The Nation has a disturbing investigative report about Dr. David Hager, who is probably the man responsible for putting the kaibosh on Plan B’s application for approval as over-the-counter medication last year. (We’ve chronicled the Plan B story here, here, here, here, and here.)

A leading voice among fundamentalist conservatives on women’s health care, Dr. Hager is accused by his ex-wife (also a fundamentalist conservative) of sexually abusing her repeatedly over many years. And the juxtaposition of these accusations of marital rape and Dr. Hager’s actions at the FDA point, in the end, to why over-the-counter access to Plan B is so essential.

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  • To understand Dr. Hager’s role in the emergency contraception travesty, you must know that an FDA expert advisory committee reviewed all the evidence on Plan B more than a year ago and voted 23 to 4 to make it available over the counter. Dr. Hager was a member of the panel, appointed by the Bush administration; not surprisingly, he voted with the minority. One panel member in the majority, professor Julie Johnson of the University of Florida’s Colleges of Pharmacy and Medicine, said, “I’ve been on this committee…for almost four years, and I would take this to be the safest product that we have seen brought before us.”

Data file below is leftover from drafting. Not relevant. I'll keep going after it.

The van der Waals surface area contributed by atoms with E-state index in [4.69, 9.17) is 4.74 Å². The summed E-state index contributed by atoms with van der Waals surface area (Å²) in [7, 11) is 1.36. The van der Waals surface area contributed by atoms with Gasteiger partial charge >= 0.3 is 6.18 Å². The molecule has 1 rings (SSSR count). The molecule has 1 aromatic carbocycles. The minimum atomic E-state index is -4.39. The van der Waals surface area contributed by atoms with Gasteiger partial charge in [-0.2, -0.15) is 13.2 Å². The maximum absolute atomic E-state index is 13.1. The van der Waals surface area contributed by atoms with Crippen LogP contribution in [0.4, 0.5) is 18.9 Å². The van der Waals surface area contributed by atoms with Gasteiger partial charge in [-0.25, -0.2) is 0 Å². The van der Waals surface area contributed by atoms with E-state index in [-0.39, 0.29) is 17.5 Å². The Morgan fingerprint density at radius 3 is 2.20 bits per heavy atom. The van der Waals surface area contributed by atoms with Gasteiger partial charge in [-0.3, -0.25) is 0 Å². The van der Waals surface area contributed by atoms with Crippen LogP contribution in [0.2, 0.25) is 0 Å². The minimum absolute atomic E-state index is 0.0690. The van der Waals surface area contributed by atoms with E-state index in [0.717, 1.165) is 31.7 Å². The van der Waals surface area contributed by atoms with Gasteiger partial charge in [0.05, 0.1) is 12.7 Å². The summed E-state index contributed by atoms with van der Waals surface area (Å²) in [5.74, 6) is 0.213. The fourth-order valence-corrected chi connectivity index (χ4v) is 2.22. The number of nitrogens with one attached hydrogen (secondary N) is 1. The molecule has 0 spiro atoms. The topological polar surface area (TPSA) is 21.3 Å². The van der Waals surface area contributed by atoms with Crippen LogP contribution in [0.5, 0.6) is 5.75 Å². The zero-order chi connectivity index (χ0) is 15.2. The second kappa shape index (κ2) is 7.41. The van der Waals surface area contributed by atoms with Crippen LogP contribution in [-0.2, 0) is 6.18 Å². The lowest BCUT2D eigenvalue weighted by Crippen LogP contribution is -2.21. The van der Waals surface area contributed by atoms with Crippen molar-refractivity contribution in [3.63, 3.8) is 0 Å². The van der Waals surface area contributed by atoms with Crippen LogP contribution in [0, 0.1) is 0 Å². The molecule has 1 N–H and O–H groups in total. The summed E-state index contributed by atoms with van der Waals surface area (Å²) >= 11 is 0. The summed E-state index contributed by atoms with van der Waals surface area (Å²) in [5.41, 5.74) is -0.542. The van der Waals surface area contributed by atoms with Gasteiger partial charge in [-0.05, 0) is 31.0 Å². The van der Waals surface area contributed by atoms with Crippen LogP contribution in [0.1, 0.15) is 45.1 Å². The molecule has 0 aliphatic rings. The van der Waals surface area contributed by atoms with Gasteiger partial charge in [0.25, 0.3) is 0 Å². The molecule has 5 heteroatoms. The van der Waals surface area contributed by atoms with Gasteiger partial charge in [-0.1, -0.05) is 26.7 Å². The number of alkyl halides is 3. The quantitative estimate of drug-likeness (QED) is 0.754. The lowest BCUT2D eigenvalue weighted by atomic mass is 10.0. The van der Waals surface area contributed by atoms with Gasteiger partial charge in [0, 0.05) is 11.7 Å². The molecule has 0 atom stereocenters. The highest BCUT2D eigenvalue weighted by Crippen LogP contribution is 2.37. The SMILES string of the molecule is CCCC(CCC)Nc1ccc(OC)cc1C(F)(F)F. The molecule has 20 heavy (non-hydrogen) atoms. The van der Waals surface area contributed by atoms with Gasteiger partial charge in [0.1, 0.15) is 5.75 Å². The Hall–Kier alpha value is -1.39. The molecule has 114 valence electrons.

FDA, to the shock and dismay of expert observers, ignored the panel’s advice and asked for more information, specifically on whether over-the-counter access to Plan B would encourage young teens to have unprotected sex. That question was, according to panel members, thoroughly answered in the negative by studies they reviewed. A new study answers it again, even more emphatically: over-the-counter access does not encourage young teens to have risky sex.

    By January 2005, FDA was supposed to announce its final decision. Now, five months after the deadline, FDA hasn’t made a peep. Washington’s US Senator Patty Murray is pressing FDA for action: she’s placed a “hold” on confirmation of the Bush Administration’s nominee for FDA administrator (though he’s fulfilling the duties anyway, as acting administrator).

    Why FDA ignored the expert panel’s advice has always been a mystery, though the obvious presumption is political interference from the White House or its appointees on the panel, prominent among them, Dr. Hager. Reinforcing that hypothesis, here’s what Dr. Hager said in a speech recently, as reported by Ayelish McGarvey in The Nation:

    “I was asked to write a minority opinion that was sent to the commissioner of the FDA…. Now the opinion I wrote was not from an evangelical Christian perspective…. But I argued it from a scientific perspective, and God took that information, and He used it through this minority report to influence the decision.” [Emphasis added.]

    None of the four panel members I spoke with for this article were aware of Hager’s “minority opinion.” An FDA spokeswoman told me that “the FDA did not ask for a minority opinion from this advisory committee,” though she was unable to say whether any individual within the agency had requested such a document from Hager.